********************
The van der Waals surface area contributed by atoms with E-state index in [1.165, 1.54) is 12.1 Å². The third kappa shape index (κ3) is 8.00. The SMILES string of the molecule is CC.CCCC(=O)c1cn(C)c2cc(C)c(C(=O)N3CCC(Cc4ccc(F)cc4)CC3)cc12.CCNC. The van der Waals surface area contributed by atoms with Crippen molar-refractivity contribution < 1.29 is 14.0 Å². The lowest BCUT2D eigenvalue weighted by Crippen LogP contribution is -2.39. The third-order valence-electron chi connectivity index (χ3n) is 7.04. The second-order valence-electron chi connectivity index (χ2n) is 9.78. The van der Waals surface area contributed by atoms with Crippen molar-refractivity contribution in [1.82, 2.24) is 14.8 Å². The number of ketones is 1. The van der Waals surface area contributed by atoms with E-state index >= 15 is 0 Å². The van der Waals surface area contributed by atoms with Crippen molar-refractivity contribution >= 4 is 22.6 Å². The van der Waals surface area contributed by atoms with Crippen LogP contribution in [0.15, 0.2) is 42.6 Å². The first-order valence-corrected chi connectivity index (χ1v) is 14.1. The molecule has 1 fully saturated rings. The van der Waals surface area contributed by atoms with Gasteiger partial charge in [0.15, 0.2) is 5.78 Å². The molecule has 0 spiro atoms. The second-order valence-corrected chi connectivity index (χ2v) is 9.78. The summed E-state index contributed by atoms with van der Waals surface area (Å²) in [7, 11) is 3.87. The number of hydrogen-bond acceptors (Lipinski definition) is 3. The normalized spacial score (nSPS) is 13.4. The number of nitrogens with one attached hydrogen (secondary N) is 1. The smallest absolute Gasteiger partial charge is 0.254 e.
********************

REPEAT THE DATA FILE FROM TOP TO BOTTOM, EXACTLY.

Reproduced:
The van der Waals surface area contributed by atoms with E-state index in [1.165, 1.54) is 12.1 Å². The third kappa shape index (κ3) is 8.00. The SMILES string of the molecule is CC.CCCC(=O)c1cn(C)c2cc(C)c(C(=O)N3CCC(Cc4ccc(F)cc4)CC3)cc12.CCNC. The van der Waals surface area contributed by atoms with Crippen molar-refractivity contribution < 1.29 is 14.0 Å². The lowest BCUT2D eigenvalue weighted by Crippen LogP contribution is -2.39. The third-order valence-electron chi connectivity index (χ3n) is 7.04. The second-order valence-electron chi connectivity index (χ2n) is 9.78. The van der Waals surface area contributed by atoms with Crippen molar-refractivity contribution in [1.82, 2.24) is 14.8 Å². The number of ketones is 1. The van der Waals surface area contributed by atoms with E-state index >= 15 is 0 Å². The van der Waals surface area contributed by atoms with Crippen molar-refractivity contribution >= 4 is 22.6 Å². The van der Waals surface area contributed by atoms with Crippen LogP contribution in [0.15, 0.2) is 42.6 Å². The first-order valence-corrected chi connectivity index (χ1v) is 14.1. The molecule has 1 fully saturated rings. The van der Waals surface area contributed by atoms with Gasteiger partial charge in [0.15, 0.2) is 5.78 Å². The molecule has 0 spiro atoms. The second-order valence-corrected chi connectivity index (χ2v) is 9.78. The summed E-state index contributed by atoms with van der Waals surface area (Å²) in [7, 11) is 3.87. The number of hydrogen-bond acceptors (Lipinski definition) is 3. The normalized spacial score (nSPS) is 13.4. The number of nitrogens with one attached hydrogen (secondary N) is 1. The smallest absolute Gasteiger partial charge is 0.254 e.